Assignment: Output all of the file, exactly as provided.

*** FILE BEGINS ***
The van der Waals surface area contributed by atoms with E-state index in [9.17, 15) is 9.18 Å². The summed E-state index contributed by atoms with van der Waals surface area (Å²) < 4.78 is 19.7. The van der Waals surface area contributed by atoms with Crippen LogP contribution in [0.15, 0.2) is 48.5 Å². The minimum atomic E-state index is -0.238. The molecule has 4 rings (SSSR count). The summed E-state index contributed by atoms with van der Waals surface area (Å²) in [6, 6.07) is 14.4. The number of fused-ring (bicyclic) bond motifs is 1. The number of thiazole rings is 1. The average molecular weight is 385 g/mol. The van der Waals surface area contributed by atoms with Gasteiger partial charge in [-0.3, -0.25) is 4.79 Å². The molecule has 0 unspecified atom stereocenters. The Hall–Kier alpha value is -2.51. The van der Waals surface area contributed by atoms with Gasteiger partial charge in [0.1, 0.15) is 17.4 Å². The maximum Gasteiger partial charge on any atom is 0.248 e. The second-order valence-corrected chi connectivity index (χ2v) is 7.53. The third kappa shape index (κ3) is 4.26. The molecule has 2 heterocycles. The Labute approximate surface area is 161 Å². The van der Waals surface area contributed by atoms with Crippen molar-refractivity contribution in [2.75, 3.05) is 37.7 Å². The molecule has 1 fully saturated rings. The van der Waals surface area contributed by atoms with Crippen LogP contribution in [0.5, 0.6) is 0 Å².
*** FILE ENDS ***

The van der Waals surface area contributed by atoms with E-state index in [9.17, 15) is 9.18 Å². The summed E-state index contributed by atoms with van der Waals surface area (Å²) < 4.78 is 19.7. The van der Waals surface area contributed by atoms with Crippen LogP contribution in [0.15, 0.2) is 48.5 Å². The minimum atomic E-state index is -0.238. The molecule has 4 rings (SSSR count). The summed E-state index contributed by atoms with van der Waals surface area (Å²) in [6, 6.07) is 14.4. The number of fused-ring (bicyclic) bond motifs is 1. The number of thiazole rings is 1. The average molecular weight is 385 g/mol. The van der Waals surface area contributed by atoms with Gasteiger partial charge in [-0.3, -0.25) is 4.79 Å². The molecule has 0 unspecified atom stereocenters. The Hall–Kier alpha value is -2.51. The van der Waals surface area contributed by atoms with Gasteiger partial charge in [0.1, 0.15) is 17.4 Å². The maximum Gasteiger partial charge on any atom is 0.248 e. The second-order valence-corrected chi connectivity index (χ2v) is 7.53. The third kappa shape index (κ3) is 4.26. The molecule has 2 heterocycles. The Labute approximate surface area is 161 Å². The van der Waals surface area contributed by atoms with Crippen molar-refractivity contribution in [2.75, 3.05) is 37.7 Å². The molecule has 1 fully saturated rings. The van der Waals surface area contributed by atoms with Crippen LogP contribution in [0.5, 0.6) is 0 Å².